1. Pray for those who are in the hospital who aren’t there because of COVID-19. Due to the restrictions of visitors, many people are suffering and even dying alone with only doctors and nurses.
  2. Pray for the medical personnel who are caring for COVID-19 patients, and the ones who are caring for people who are suffering alone. That can be a real burden to carry. (Visit our COVID-19 Response page for a list of medical workers in our church to pray for by name.)
  3. Pray for our government leaders. They must make decisions with hardly any precedent regarding how to navigate a world pandemic like this. They need us, as believers, to fulfill the law of Christ by praying for them to have strength and wisdom during this season.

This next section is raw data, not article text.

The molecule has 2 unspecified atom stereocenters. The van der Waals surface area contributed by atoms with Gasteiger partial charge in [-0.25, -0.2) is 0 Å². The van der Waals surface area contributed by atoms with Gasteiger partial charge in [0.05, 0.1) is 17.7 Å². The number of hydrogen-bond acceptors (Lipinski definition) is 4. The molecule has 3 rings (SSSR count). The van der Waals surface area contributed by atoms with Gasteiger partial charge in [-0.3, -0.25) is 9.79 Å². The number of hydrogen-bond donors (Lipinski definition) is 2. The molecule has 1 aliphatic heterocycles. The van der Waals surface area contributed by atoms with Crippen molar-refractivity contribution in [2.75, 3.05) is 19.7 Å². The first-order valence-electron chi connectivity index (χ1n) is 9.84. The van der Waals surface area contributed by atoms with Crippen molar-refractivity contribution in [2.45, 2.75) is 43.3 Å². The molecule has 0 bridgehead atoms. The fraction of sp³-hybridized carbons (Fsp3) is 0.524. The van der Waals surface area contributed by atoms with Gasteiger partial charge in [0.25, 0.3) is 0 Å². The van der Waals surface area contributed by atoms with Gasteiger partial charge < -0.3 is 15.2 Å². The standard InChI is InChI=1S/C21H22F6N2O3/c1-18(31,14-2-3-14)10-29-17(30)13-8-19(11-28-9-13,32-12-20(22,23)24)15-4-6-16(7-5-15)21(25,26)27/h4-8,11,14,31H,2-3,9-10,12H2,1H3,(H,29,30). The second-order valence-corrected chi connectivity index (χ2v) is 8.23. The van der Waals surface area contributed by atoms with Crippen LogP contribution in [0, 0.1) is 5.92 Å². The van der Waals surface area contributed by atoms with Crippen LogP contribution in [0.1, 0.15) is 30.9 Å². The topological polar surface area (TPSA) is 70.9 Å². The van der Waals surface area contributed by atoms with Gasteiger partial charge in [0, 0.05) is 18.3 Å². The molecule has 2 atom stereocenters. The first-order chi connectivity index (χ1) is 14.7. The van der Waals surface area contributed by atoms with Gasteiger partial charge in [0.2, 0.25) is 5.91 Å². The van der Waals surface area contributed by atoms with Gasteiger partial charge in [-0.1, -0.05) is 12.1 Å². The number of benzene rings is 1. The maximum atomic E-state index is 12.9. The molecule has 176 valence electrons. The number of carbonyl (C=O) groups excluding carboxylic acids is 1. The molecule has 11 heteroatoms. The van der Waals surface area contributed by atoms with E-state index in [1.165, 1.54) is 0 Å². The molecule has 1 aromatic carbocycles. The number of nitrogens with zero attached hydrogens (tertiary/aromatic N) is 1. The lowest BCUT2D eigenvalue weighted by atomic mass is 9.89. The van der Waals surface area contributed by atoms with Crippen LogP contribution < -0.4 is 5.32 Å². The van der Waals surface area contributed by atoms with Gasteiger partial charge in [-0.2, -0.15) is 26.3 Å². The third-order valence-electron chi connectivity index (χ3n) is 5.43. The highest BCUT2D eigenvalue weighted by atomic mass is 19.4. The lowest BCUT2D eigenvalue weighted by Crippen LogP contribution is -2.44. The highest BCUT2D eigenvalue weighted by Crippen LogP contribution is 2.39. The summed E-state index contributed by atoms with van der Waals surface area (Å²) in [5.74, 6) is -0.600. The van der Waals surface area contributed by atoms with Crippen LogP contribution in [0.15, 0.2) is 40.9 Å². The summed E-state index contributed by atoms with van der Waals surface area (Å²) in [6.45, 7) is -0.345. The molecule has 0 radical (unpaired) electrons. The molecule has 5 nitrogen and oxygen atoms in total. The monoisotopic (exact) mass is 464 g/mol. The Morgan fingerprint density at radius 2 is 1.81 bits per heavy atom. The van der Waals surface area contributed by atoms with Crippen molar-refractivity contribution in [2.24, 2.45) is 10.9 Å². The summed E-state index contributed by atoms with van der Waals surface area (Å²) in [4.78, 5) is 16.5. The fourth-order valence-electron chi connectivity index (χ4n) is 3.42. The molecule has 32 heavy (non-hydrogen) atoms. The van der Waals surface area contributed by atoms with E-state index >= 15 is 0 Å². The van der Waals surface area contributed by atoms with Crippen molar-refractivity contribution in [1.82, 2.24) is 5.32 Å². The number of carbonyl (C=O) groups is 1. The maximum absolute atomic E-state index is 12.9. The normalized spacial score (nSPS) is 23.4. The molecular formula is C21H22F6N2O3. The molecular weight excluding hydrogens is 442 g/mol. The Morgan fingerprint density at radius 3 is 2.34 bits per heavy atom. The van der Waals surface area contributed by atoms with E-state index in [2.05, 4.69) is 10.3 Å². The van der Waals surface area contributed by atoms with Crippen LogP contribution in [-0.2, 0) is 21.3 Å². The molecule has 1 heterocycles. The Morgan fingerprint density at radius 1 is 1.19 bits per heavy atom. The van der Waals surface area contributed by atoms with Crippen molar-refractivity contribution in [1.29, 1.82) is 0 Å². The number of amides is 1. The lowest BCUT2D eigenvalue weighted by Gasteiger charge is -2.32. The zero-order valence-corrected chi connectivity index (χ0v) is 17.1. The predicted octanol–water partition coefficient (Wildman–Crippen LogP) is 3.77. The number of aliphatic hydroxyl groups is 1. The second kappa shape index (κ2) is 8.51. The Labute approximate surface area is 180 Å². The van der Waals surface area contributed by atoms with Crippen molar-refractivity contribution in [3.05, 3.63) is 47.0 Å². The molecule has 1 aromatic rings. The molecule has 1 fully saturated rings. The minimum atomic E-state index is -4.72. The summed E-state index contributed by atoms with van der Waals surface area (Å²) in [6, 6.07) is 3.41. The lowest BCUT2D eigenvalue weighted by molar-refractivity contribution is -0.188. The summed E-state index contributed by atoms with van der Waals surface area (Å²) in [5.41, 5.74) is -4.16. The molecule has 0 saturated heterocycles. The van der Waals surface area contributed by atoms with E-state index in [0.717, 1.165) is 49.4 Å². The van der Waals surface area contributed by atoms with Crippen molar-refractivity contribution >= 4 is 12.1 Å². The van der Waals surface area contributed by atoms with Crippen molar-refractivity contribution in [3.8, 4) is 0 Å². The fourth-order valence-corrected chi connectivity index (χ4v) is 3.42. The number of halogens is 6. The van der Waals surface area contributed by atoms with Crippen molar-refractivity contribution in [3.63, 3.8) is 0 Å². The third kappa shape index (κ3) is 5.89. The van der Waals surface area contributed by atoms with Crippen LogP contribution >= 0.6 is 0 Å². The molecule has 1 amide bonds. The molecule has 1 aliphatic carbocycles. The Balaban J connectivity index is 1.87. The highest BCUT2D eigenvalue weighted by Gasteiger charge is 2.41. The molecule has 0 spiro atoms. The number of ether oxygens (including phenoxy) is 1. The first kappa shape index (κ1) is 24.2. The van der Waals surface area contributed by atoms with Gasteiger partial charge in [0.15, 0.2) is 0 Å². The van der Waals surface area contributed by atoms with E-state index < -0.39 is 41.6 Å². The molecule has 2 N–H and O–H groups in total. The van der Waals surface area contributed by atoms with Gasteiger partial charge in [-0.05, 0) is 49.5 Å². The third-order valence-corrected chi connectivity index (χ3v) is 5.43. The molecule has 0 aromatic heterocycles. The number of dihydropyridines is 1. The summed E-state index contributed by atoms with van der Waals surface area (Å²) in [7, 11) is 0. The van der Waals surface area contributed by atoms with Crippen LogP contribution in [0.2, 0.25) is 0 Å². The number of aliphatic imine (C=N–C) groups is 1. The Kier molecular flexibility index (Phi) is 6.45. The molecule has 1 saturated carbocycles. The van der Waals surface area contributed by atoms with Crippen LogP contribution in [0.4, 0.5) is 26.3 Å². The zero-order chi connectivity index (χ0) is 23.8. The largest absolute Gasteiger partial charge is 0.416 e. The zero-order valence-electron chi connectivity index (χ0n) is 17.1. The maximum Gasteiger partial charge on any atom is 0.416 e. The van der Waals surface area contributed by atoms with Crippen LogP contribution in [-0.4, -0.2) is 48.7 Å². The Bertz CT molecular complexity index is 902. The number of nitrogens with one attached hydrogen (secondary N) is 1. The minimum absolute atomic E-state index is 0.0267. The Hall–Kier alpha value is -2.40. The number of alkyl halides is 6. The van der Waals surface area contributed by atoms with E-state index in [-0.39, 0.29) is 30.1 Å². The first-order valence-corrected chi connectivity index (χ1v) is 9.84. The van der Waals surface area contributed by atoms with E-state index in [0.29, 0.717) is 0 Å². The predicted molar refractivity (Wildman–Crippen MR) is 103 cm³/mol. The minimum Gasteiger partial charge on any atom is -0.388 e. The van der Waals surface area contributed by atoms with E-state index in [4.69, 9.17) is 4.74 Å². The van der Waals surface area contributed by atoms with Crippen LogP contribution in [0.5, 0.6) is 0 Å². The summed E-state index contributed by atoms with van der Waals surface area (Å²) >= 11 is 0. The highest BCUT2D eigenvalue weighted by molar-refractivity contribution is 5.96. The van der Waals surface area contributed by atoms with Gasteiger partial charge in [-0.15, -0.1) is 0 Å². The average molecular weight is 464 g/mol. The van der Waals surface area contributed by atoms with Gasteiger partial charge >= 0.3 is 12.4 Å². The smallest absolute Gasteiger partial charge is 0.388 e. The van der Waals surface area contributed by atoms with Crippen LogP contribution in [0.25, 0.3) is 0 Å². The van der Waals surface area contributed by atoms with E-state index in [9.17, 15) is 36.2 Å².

4. Pray for those who are out of work as a result of the shelter in place.
  5. Pray for those who are in essential businesses who might be working longer and more stressful hours than normal.
  6. Pray for God’s people to know how to weep with those who weep and rejoice with those who rejoice (Rom. 12:15), especially as many people are struggling and suffering due to the shutdown, while others are busier than normal.
  7. Pray that people would see the futility of storing up treasure on this earth and instead turn in faith to Christ and store up treasure in heaven (Matt. 6:19–21).
  8. Pray for your pastors and church leaders, as they seek to be creative in how to minister effectively and wisely while not being able to physically be around each other.
  9. Pray for growth in yourself and God’s people. God does use everything to help us become more like Christ (Rom. 8:28–29).

Prayer is More than Bearing Burdens